As we did in the preseason, Yahoo! Sports is taking a playbook look at the playoffs. Through the Super Bowl, we'll be reviewing what each NFL team does well, or what they might need to do better. Let's start the Divisional Round with the Atlanta Falcons, who face the Green Bay Packers at the Georgia Dome for the second time this season.
The Green Bay Packers' defense has been quite studly all season, but its one hole is a relative inability to cover tight ends. You'd assume that against the Atlanta Falcons, the Pack would see a heavy diet of Tony Gonzalez(notes), but against the Packers in the regular-season matchup between the two teams (won 20-17 by the Falcons), we saw offensive coordinator Mike Mularkey not only feature Gonzalez, but use him in some different ways.
Gonzalez caught each of his six targets in the game, but his two red-zone targets were most interesting from a formation perspective. The first (Fig. 2) came with 12 seconds left in the first half; a 4-yard touchdown that broke a 3-3 tie. In this play, the Falcons seemed to take a page from Green Bay head coach Mike McCarthy and his penchant for creative red-zone formation concepts. Of course, creative isn't always good, especially on "... and goal-to-go," but this example was very effective in taking attention off Matt Ryan's(notes) primary target.
The Falcons lined up in trips right with Roddy White(notes), Harry Douglas(notes), and Michael Jenkins(notes) from left to right, and Gonzalez on the other side. Green Bay countered with a nickel defense, which also would have befitted the Falcons had they opted to go with a pitch right to Michael Turner(notes). But in this case, the plan was to get coverage off the strong side and have Gonzalez use his legendary ability to get free in tight windows. At the snap, White went straight up on Charles Woodson(notes), Douglas went toward the middle on Charlie Peprah(notes), and Jenkins took safety Sam Shields(notes) to the sideline.
Gonzalez ran a quick up-and-out look, but he broke back inside, taking a hard cut the other way. He shot between linebacker Desmond Bishop(notes) (who was dropping back from a moving blitz look) and safety Nick Collins(notes), and headed toward the goalpost. Linebacker A.J. Hawk(notes) had his eyes on the three-receiver set, which cleared the middle for the catch. This reminded me a bit of what the Steelers have been doing with their bunch formation stuff recently. They're more prone to use bunch to focus coverage and run different short-to-medium option routes to the single receiver on the other side.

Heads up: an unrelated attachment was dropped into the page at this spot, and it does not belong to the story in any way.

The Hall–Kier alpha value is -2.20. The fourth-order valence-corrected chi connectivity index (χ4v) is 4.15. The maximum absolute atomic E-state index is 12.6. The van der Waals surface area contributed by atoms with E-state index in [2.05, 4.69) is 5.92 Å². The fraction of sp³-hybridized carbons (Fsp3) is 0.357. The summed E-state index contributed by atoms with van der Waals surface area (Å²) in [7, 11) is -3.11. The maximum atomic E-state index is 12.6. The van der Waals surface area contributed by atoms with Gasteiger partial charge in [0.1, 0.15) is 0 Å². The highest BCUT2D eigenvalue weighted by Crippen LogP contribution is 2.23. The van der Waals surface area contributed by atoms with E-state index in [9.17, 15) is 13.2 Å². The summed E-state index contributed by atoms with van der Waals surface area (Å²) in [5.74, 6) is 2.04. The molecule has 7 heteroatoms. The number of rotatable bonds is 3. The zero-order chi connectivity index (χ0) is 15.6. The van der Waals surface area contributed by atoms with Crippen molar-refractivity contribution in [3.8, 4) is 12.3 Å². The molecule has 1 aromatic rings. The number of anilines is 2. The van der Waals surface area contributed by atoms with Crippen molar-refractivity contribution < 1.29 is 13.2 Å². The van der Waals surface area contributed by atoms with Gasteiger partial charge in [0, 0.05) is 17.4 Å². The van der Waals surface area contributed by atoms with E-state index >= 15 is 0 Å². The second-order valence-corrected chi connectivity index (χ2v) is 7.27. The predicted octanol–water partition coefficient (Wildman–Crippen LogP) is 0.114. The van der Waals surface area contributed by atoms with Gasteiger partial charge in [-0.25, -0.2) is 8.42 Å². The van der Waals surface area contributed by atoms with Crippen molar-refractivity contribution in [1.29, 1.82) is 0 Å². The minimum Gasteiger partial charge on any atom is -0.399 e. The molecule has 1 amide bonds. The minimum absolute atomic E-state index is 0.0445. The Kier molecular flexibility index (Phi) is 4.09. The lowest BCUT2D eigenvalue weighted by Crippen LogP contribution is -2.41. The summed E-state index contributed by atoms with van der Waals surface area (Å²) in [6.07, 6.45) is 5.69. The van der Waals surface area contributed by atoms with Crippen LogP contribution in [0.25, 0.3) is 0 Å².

I also liked what the Falcons did with Gonzalez on the first play of the fourth quarter. It was a third-and-goal from the Green Bay 1-yard line, and Gonzalez was originally lined up in the halfback position of an offset-I, with Michael Turner as the fullback. Pre-snap, Gonzo motioned outside inline tight end Justin Peelle(notes), which got Hawk, Bishop and Peprah moving to that side. Bishop seemed to focus in on Turner -- he may have been awaiting the fullback blast that would seem a smart play in that circumstance -- but Gonzalez upped the ante at the snap by running an out route at the same time that Peelle's straight route took Hawk out of the play.
From there, it was up to Bishop and Peprah to catch up to Gonzalez at the sideline. They couldn't do so for the catch, but they managed to keep him out of the end zone. But Turner scored on the next play.
The Falcons have dropped in efficiency in both rushing and stopping the run in the second half of the season, which makes this rematch unusual in one sense. After a full regular season in which they couldn't get any consistent run game together, the Packers may have the edge if James Starks(notes) can repeat his 23 carry, 123-yard performance against the Philadelphia Eagles in the wild-card round.
If that's the case, and Green Bay can finally field a balanced ground attack to go with Aaron Rodgers'(notes) ruthless efficiency, Mularkey will have to open his entire toolbox to keep his team in the game. And in that case, Gonzalez might very well be the proverbial X-Factor.